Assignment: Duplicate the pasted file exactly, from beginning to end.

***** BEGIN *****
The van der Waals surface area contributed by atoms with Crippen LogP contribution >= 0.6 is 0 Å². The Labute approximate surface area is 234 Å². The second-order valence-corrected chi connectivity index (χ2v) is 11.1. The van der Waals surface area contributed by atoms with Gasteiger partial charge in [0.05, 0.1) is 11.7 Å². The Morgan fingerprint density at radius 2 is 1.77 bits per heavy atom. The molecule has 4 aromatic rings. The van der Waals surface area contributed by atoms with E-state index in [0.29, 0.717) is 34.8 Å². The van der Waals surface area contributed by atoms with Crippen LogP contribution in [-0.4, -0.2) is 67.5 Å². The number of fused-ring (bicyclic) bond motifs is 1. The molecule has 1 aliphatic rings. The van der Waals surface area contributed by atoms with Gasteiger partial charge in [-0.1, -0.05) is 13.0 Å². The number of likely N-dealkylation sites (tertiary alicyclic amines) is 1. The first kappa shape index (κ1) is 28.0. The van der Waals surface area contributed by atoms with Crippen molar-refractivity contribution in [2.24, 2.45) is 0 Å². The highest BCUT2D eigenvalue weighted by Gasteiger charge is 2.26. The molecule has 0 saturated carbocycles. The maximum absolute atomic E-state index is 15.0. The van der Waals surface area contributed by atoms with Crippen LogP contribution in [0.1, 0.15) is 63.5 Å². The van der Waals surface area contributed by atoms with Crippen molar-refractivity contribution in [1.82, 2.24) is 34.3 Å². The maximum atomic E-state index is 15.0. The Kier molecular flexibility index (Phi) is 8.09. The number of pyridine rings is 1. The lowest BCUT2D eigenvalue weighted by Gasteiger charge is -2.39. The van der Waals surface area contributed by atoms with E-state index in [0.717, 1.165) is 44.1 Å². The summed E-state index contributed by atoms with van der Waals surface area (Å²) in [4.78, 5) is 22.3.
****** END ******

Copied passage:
The van der Waals surface area contributed by atoms with Crippen LogP contribution >= 0.6 is 0 Å². The Labute approximate surface area is 234 Å². The second-order valence-corrected chi connectivity index (χ2v) is 11.1. The van der Waals surface area contributed by atoms with Gasteiger partial charge in [0.05, 0.1) is 11.7 Å². The Morgan fingerprint density at radius 2 is 1.77 bits per heavy atom. The molecule has 4 aromatic rings. The van der Waals surface area contributed by atoms with E-state index in [0.29, 0.717) is 34.8 Å². The van der Waals surface area contributed by atoms with Crippen LogP contribution in [-0.4, -0.2) is 67.5 Å². The number of fused-ring (bicyclic) bond motifs is 1. The molecule has 1 aliphatic rings. The van der Waals surface area contributed by atoms with Gasteiger partial charge in [-0.1, -0.05) is 13.0 Å². The number of likely N-dealkylation sites (tertiary alicyclic amines) is 1. The first kappa shape index (κ1) is 28.0. The van der Waals surface area contributed by atoms with Crippen molar-refractivity contribution in [2.24, 2.45) is 0 Å². The highest BCUT2D eigenvalue weighted by Gasteiger charge is 2.26. The molecule has 0 saturated carbocycles. The maximum absolute atomic E-state index is 15.0. The van der Waals surface area contributed by atoms with Crippen LogP contribution in [0.1, 0.15) is 63.5 Å². The van der Waals surface area contributed by atoms with Crippen molar-refractivity contribution in [1.82, 2.24) is 34.3 Å². The maximum atomic E-state index is 15.0. The Kier molecular flexibility index (Phi) is 8.09. The number of pyridine rings is 1. The lowest BCUT2D eigenvalue weighted by Gasteiger charge is -2.39. The van der Waals surface area contributed by atoms with E-state index in [0.717, 1.165) is 44.1 Å². The summed E-state index contributed by atoms with van der Waals surface area (Å²) in [4.78, 5) is 22.3.